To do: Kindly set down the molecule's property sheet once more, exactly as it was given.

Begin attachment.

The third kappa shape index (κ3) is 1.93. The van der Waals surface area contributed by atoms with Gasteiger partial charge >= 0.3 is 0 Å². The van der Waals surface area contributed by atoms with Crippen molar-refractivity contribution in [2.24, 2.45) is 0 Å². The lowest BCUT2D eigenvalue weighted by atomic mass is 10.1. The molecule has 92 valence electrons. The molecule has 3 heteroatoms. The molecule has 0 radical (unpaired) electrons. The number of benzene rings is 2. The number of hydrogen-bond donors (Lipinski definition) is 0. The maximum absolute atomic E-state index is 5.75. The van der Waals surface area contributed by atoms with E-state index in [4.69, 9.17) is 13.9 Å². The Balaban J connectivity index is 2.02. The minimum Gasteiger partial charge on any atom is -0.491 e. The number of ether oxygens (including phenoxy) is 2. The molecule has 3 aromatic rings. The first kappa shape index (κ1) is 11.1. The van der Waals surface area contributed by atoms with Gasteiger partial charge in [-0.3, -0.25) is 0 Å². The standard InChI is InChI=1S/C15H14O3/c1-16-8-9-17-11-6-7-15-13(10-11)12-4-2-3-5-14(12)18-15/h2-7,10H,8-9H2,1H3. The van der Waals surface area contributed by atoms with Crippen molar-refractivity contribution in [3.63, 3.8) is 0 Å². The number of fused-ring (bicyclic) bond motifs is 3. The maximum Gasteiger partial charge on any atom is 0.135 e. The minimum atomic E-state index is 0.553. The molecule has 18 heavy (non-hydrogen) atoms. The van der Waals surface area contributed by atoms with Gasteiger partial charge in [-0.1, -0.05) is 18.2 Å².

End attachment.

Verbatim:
The third kappa shape index (κ3) is 1.93. The van der Waals surface area contributed by atoms with Gasteiger partial charge >= 0.3 is 0 Å². The van der Waals surface area contributed by atoms with Crippen molar-refractivity contribution in [2.24, 2.45) is 0 Å². The lowest BCUT2D eigenvalue weighted by atomic mass is 10.1. The molecule has 92 valence electrons. The molecule has 3 heteroatoms. The molecule has 0 radical (unpaired) electrons. The number of benzene rings is 2. The number of hydrogen-bond donors (Lipinski definition) is 0. The maximum absolute atomic E-state index is 5.75. The van der Waals surface area contributed by atoms with E-state index in [4.69, 9.17) is 13.9 Å². The Balaban J connectivity index is 2.02. The minimum Gasteiger partial charge on any atom is -0.491 e. The number of ether oxygens (including phenoxy) is 2. The molecule has 3 aromatic rings. The first kappa shape index (κ1) is 11.1. The van der Waals surface area contributed by atoms with Gasteiger partial charge in [-0.3, -0.25) is 0 Å². The standard InChI is InChI=1S/C15H14O3/c1-16-8-9-17-11-6-7-15-13(10-11)12-4-2-3-5-14(12)18-15/h2-7,10H,8-9H2,1H3. The van der Waals surface area contributed by atoms with Crippen molar-refractivity contribution in [3.63, 3.8) is 0 Å². The number of fused-ring (bicyclic) bond motifs is 3. The maximum Gasteiger partial charge on any atom is 0.135 e. The minimum atomic E-state index is 0.553. The molecule has 18 heavy (non-hydrogen) atoms. The van der Waals surface area contributed by atoms with Gasteiger partial charge in [-0.1, -0.05) is 18.2 Å².